Presentation on theme: "Functions of the Urinary System"— Presentation transcript:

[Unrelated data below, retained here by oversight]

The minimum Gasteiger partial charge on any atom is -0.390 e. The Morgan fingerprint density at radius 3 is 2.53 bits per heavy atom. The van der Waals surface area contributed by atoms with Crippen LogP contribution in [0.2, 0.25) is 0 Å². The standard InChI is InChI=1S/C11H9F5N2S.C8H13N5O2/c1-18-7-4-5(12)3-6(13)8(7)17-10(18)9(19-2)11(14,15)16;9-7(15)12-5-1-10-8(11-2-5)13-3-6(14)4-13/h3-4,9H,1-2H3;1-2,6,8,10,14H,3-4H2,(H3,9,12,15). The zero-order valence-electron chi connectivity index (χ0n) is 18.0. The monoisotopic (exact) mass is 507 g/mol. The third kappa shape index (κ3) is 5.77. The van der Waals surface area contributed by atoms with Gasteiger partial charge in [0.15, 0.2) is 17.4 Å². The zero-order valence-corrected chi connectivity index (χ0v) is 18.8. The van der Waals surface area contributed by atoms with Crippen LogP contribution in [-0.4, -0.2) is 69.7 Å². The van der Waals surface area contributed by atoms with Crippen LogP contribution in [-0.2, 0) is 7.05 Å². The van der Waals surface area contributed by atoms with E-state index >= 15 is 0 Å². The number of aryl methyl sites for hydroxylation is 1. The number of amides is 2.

1Functions of the Urinary System Elimination of N wastes, toxins, drugsRegulate aspects of homeostasisWater, electrolytes, pHBlood pressureRed blood cell productionActivation of vitamin DKidneys filter liters of fluid daily. Cleanup of wastes from metabolism, digestion, toxins. Lungs and skin also excrete some substances, but kidney is major player.Nitrogen from amino acids made into urea as wasteOthers: sodium, chloride, potassium, calcium, hydrogen ions, creatinineKidneys are the “poster organ” for homeostasis:Output varies from 2-1/2 liter/day to 1 liter/hourKidneys produce renin (hormone) which helps regulate blood pressureErythropoietin hormone stimulates RBC production in bone marrow.Vit D activation: sterol converted by UV on skin to precursor, then liver, then to kidneys for conversion to active Vit D, stimulated by PTH from parathyroid gland. Vit D essential for absorption of calcium, phosphorus from digestive tract.Remainder of urinary system provides transport and temporary storage for waste collected by kidneys.